In the industrial processing of fruits, co-products are generated, which are often not used. The pracaxi co-product, obtained by cold pressing its seeds, contains phenolic compounds with antioxidant activity, which in this work were extracted and microencapsulated by spray drying. The pracaxi extract was characterized by Fourier-transform infrared spectroscopy (FTIR) and high-performance liquid chromatography (HPLC-DAD), and its antioxidant activity was quantified by the ABTS and DPPH assays. Total polyphenol and flavonoid contents in the extract and microparticles were determined by UV-Vis spectrophotometry. Microparticles were then characterized regarding their moisture content, morphology (by scanning electron microscopy), size, polydispersity index and zeta potential. The FTIR spectra revealed functional groups that may be related to phenolic compounds. The extract showed good antioxidant activity according to both selected assays, while the HPLC-DAD analysis evidenced epicatechin as the main compound, whose content was quantified and validated according to the guidelines of recognized national and international agencies. The total polyphenol contents were 20.61 ± 0.20 mg gallic acid equivalent (GAE)/g in the extract and 18.48 ± 0.10 mg GAE/g in the microparticles, while the total flavonoid contents were 28.29 ± 0.70 mg quercetin equivalent (QE)/g and 13.73 ± 0.10 mg QE/g, respectively. Microparticles had a low moisture content, spherical shape, size less than 1 μm and negative zeta potential. Furthermore, they were able to satisfactorily retain phenolic compounds, although in a smaller amount compared to the extract due to small losses resulting from degradation during the drying process. These results, taken as a whole, demonstrate that the pracaxi co-product can be a promising candidate in obtaining products of interest for the cosmetic and food sectors by aiming to exploit its antioxidant activity. Full article
(This article belongs to the Special Issue Solid and Hazardous Waste Disposal and Resource Utilization)
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14 pages, 1573 KiB  
Article
Assessment of Heavy Metal Contamination and Ecological Risk in Soil within the Zheng–Bian–Luo Urban Agglomeration
by Xiaolong Chen, Hongfeng Zhang, Cora Un In Wong, Fanbo Li and Sujun Xie
Processes 2024, 12(5), 996; https://doi.org/10.3390/pr12050996 - 14 May 2024
Viewed by 388
Abstract
As urbanization accelerates, the contamination of urban soil and the consequent health implications stemming from urban expansion are increasingly salient. In recent years, a plethora of cities and regions nationwide have embarked on rigorous soil geological surveys with a focus on environmental quality, [...] Read more.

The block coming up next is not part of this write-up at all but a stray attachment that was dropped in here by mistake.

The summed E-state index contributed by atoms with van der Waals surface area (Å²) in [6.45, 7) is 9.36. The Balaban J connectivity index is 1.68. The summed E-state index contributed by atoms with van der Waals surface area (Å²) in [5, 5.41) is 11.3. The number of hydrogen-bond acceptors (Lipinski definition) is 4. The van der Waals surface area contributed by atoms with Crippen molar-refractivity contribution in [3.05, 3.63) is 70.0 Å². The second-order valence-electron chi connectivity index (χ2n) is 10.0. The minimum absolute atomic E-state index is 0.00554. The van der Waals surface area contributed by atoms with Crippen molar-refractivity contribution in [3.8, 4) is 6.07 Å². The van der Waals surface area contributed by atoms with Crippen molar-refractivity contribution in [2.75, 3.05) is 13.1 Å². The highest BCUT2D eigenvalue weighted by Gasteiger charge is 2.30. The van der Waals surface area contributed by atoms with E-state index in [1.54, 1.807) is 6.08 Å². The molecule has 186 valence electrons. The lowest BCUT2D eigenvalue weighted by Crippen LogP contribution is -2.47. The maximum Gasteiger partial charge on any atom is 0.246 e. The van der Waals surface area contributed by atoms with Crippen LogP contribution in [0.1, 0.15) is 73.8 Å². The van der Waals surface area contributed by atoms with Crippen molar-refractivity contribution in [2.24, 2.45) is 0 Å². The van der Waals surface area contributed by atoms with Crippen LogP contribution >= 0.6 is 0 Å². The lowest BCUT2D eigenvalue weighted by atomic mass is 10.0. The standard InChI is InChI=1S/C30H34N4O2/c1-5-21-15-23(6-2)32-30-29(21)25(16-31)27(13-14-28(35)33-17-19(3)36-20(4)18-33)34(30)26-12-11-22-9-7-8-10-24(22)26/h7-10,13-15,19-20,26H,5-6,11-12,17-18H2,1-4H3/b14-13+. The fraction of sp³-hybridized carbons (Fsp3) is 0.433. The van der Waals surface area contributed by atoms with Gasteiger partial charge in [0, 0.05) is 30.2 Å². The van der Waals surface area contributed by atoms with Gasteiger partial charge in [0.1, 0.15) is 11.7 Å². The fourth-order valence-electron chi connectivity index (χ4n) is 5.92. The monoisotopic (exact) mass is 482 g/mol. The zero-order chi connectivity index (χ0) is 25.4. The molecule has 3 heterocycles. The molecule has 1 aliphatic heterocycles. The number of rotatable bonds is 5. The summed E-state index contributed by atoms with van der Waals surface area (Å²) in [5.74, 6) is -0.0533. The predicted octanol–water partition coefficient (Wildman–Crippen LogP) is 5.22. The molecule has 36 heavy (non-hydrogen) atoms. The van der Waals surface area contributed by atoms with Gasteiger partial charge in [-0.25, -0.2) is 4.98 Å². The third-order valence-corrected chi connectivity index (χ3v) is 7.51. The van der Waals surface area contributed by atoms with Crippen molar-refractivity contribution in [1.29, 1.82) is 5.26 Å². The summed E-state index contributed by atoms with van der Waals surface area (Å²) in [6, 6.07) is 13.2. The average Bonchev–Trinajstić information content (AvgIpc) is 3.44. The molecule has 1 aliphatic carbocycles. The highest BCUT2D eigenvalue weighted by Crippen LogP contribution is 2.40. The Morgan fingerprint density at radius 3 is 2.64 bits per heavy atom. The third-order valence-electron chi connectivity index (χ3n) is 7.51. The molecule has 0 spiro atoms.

As urbanization accelerates, the contamination of urban soil and the consequent health implications stemming from urban expansion are increasingly salient. In recent years, a plethora of cities and regions nationwide have embarked on rigorous soil geological surveys with a focus on environmental quality, yielding invaluable foundational data. This research aims to develop scientifically robust and rational land-use planning strategies while assessing the levels of heavy metal pollution and associated risks. The urban agglomeration encompassing Zhengzhou, Luoyang, and Kaifeng (referred to as Zheng–Bian–Luo Urban Agglomeration) in Henan Province was designated as the study area. Leveraging the Nemerow comprehensive index method alongside the Hakanson potential ecological risk assessment method, this study delved into the pollution levels and potential ecological ramifications of nine heavy metals, namely Cr, Mn, Ni, Cu, Zn, As, Cd, Pb, and Co. Research indicates that the hierarchy of individual potential ecological risks ranges from most to least significant as follows: Cd > Pb > Cr > Ni > Cu > Zn > As > Mn > Co. The concentrations of Cd in both Zhengzhou and Kaifeng surpassed the established background levels. Furthermore, the mean single-factor pollution index values for the heavy metals Cd and Zn exceeded 1, signifying a state of minor pollution. The Nemerow comprehensive index P of Cd and Zn is between 1 < Pcomp ≤ 2, which is considered mild pollution. The comprehensive P values of the other seven metal elements are all less than 0.7, reaching a clean (alert) level. Predominantly, the primary potential risk factor in the superficial soil of the Zheng–Bian–Luo urban agglomeration is Cd, while the ecological risk implications associated with other heavy metal elements are comparatively minimal. The soil environmental quality within the designated study area remains secure, although certain localized areas pose potential risks of heavy metal pollution. A comprehensive assessment of the current state of soil heavy metal pollution is essential to establish a theoretical foundation and provide technical support for soil environmental protection, pollution mitigation, and sustainable utilization. Full article